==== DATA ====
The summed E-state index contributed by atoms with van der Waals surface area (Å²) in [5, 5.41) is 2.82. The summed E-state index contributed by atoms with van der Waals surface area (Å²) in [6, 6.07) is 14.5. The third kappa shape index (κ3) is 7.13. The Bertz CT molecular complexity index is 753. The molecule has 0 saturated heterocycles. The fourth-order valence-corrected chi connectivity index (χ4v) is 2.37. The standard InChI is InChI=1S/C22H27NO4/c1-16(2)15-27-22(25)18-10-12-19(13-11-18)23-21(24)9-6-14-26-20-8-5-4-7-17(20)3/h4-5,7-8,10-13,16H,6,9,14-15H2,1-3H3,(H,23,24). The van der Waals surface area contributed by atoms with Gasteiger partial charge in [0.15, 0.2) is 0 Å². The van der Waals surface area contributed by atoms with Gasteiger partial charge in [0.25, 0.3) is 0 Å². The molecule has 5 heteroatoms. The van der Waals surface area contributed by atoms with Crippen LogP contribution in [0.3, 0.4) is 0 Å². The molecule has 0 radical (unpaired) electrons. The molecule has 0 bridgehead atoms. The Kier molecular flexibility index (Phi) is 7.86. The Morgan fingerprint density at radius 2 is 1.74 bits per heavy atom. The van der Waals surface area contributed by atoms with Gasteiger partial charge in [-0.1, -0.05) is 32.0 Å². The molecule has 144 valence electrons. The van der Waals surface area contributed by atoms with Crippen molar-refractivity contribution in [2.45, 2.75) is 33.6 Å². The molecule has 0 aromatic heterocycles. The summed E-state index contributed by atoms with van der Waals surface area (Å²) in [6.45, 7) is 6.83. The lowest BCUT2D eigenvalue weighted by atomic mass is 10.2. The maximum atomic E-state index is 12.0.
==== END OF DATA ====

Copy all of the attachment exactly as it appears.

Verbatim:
The summed E-state index contributed by atoms with van der Waals surface area (Å²) in [5, 5.41) is 2.82. The summed E-state index contributed by atoms with van der Waals surface area (Å²) in [6, 6.07) is 14.5. The third kappa shape index (κ3) is 7.13. The Bertz CT molecular complexity index is 753. The molecule has 0 saturated heterocycles. The fourth-order valence-corrected chi connectivity index (χ4v) is 2.37. The standard InChI is InChI=1S/C22H27NO4/c1-16(2)15-27-22(25)18-10-12-19(13-11-18)23-21(24)9-6-14-26-20-8-5-4-7-17(20)3/h4-5,7-8,10-13,16H,6,9,14-15H2,1-3H3,(H,23,24). The van der Waals surface area contributed by atoms with Gasteiger partial charge in [0.15, 0.2) is 0 Å². The van der Waals surface area contributed by atoms with Gasteiger partial charge in [0.25, 0.3) is 0 Å². The molecule has 5 heteroatoms. The van der Waals surface area contributed by atoms with Crippen LogP contribution in [0.3, 0.4) is 0 Å². The molecule has 0 radical (unpaired) electrons. The molecule has 0 bridgehead atoms. The Kier molecular flexibility index (Phi) is 7.86. The Morgan fingerprint density at radius 2 is 1.74 bits per heavy atom. The van der Waals surface area contributed by atoms with Gasteiger partial charge in [-0.1, -0.05) is 32.0 Å². The molecule has 144 valence electrons. The van der Waals surface area contributed by atoms with Crippen molar-refractivity contribution in [2.45, 2.75) is 33.6 Å². The molecule has 0 aromatic heterocycles. The summed E-state index contributed by atoms with van der Waals surface area (Å²) in [6.45, 7) is 6.83. The lowest BCUT2D eigenvalue weighted by atomic mass is 10.2. The maximum atomic E-state index is 12.0.